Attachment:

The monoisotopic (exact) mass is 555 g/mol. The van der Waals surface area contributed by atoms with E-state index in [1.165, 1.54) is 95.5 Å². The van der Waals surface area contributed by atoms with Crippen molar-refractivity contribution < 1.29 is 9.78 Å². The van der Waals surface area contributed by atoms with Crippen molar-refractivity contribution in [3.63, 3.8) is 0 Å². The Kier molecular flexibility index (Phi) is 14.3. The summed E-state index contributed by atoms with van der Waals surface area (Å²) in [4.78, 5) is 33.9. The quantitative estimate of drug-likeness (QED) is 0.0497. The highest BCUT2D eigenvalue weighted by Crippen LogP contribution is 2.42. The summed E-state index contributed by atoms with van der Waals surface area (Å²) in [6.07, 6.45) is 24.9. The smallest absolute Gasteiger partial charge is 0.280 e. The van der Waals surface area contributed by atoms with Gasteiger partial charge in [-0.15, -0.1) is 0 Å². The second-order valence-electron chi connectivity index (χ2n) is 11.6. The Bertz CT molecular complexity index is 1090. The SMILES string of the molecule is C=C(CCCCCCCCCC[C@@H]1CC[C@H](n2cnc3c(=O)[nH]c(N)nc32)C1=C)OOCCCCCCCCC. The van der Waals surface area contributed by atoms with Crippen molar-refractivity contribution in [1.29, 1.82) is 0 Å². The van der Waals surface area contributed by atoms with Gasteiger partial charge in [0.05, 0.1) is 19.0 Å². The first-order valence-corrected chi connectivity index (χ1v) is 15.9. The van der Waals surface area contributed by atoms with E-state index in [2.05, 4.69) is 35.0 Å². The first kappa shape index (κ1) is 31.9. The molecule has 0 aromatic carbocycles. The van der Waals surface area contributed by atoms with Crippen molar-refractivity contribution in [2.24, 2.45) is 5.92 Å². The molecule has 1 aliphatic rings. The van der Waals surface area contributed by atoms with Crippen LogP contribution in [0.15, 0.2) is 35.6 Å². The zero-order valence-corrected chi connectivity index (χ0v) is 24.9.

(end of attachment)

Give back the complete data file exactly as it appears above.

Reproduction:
The monoisotopic (exact) mass is 555 g/mol. The van der Waals surface area contributed by atoms with E-state index in [1.165, 1.54) is 95.5 Å². The van der Waals surface area contributed by atoms with Crippen molar-refractivity contribution < 1.29 is 9.78 Å². The van der Waals surface area contributed by atoms with Crippen molar-refractivity contribution in [3.63, 3.8) is 0 Å². The Kier molecular flexibility index (Phi) is 14.3. The summed E-state index contributed by atoms with van der Waals surface area (Å²) in [4.78, 5) is 33.9. The quantitative estimate of drug-likeness (QED) is 0.0497. The highest BCUT2D eigenvalue weighted by Crippen LogP contribution is 2.42. The summed E-state index contributed by atoms with van der Waals surface area (Å²) in [6.07, 6.45) is 24.9. The smallest absolute Gasteiger partial charge is 0.280 e. The van der Waals surface area contributed by atoms with Gasteiger partial charge in [-0.15, -0.1) is 0 Å². The second-order valence-electron chi connectivity index (χ2n) is 11.6. The Bertz CT molecular complexity index is 1090. The SMILES string of the molecule is C=C(CCCCCCCCCC[C@@H]1CC[C@H](n2cnc3c(=O)[nH]c(N)nc32)C1=C)OOCCCCCCCCC. The van der Waals surface area contributed by atoms with Crippen molar-refractivity contribution in [1.29, 1.82) is 0 Å². The van der Waals surface area contributed by atoms with Gasteiger partial charge in [0.05, 0.1) is 19.0 Å². The first-order valence-corrected chi connectivity index (χ1v) is 15.9. The van der Waals surface area contributed by atoms with E-state index in [2.05, 4.69) is 35.0 Å². The first kappa shape index (κ1) is 31.9. The molecule has 0 aromatic carbocycles. The van der Waals surface area contributed by atoms with Crippen molar-refractivity contribution in [2.24, 2.45) is 5.92 Å². The molecule has 1 aliphatic rings. The van der Waals surface area contributed by atoms with Crippen LogP contribution in [0.15, 0.2) is 35.6 Å². The zero-order valence-corrected chi connectivity index (χ0v) is 24.9.